through campesino homesteads.
The Llanganuco to Santa Cruz Loop: One of the most
frequently hiked trails is the 5-day loop into the Cordillera Blanca which begins at the
Llanganuco lakes. The route passes under a dozen peaks over 5,800 meters(19,000 feet) and
panoramic views abound. Buses frequently leave Huaraz, loaded with an assortment of
campesinos, their chickens, cuyes and children, for the small village of
Yungay. Here camionetas, small pick-up trucks, wait in the plaza to transport hikers and
sightseers up the valley to the dazzling, glacier-fed lakes of Llanganuco.
The trailhead lies a few kilometers above the lakes, near
the Portachuelo (high pass) of Llanganuco, and the trek begins with a descent
towards the village of Colcabamba. Immediately the steep face of Chopicalqui (6,350
meters/20,800 feet) towers over the trail like a sentinel and soon a few thatchedroofed
houses come into view. A sampling of local cuisine may be possible here.
At this point, the trail begins a steady ascent up the Huariparnpa
Quebrada (narrow valley). The snow-capped peaks of Chacraraju (6,110
meters/20,000 feet) and Pirámide (5,880 meters/19,285 feet) provide splendid photo
opportunities, and a chance to rest, as the trekker labors up the steepening trail towards
the high pass of Punta Union. In the last hour before sunset, as camp is set up,
the mountains are cast in the silver and pink of "alpenglow."
At over 4,750 meters (15,500 feet), Punta Union becomes
both literally and figuratively the high point of this journey. Taulliraju, over
5,830 meters (19,000 feet), glistens in the midday sun, and a number of glacial lakes lie
like scattered jewels in the distance. The valley below opens up to reveal a wide stretch
of snow-capped peaks, a mere hint of the magnitude of the Cordillera Blanca, and huge
Andean condors can often be seen soaring high above the pass.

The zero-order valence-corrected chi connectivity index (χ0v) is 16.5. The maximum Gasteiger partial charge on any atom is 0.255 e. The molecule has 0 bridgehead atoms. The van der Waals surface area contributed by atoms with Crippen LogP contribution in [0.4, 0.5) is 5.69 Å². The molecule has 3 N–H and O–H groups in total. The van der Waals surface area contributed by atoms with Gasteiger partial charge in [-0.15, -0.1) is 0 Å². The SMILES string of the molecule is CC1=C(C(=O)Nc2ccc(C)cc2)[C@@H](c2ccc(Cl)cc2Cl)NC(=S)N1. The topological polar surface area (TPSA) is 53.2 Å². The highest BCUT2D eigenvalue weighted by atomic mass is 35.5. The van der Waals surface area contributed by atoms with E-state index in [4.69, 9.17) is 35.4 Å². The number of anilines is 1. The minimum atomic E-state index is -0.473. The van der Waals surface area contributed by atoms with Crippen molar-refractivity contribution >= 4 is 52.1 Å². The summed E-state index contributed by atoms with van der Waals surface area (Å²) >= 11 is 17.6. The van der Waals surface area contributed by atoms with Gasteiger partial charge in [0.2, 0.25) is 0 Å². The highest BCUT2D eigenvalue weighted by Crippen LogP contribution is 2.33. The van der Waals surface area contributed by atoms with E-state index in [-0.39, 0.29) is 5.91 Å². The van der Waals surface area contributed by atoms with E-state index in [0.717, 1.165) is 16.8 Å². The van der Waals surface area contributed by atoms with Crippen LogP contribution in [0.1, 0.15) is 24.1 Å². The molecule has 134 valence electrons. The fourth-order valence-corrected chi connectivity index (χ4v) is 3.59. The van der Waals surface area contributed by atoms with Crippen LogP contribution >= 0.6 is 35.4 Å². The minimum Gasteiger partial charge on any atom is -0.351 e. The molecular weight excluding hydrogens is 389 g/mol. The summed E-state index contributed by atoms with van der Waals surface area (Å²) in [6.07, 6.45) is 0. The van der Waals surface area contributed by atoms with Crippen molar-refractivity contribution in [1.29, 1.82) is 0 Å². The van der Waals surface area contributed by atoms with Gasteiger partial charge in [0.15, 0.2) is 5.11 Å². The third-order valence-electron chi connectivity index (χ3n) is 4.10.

As the trail descends toward the village of Cashapampa, the
scenery changes from dramatic mountain vistas to open, marshy pasture land where herds of
llamas and goats graze. Farther along, the trail narrows as it begins to wind through
forests of stunted trees and follows the easy meandering of a small stream.
For the more adventurous and technically-minded mountain enthusiast, the Cordillera
Blanca is unrivaled for the pursuit of mountaineering. With glacier-covered peaks varying
in altitudes from 5,495 meters (18,000 feet) to 6,795 meters (20,000 feet), and technical
levels from very easy to extremely difficult, there is something for everyone. However,
because all climbing here is at high altitude, and any glacier travel requires technical
knowledge, climbing in the Cordillera Blanca should be attempted by those with experience.
Besides the usual trekking equipment, a rope, ice axe, crampons and ice stakes or screws
Trekkers generally don't experience anything more than soroche,
or mild altitude sickness, but at higher altitudes serious complications can occur.
Edema occurs when the lungs begin to fill With fluid. Early symptoms include a dry,
incessant cough, a rattling sound and tightness in the chest. Cerebral Edema occurs
when fluid collects in the brain. Symptoms include loss of coordination, incoherent
speech, confusion, and loss of energy. Both of these illnesses are extremely serious and
possibly fatal. The only cure is an immediate descent to a significantly lower altitude.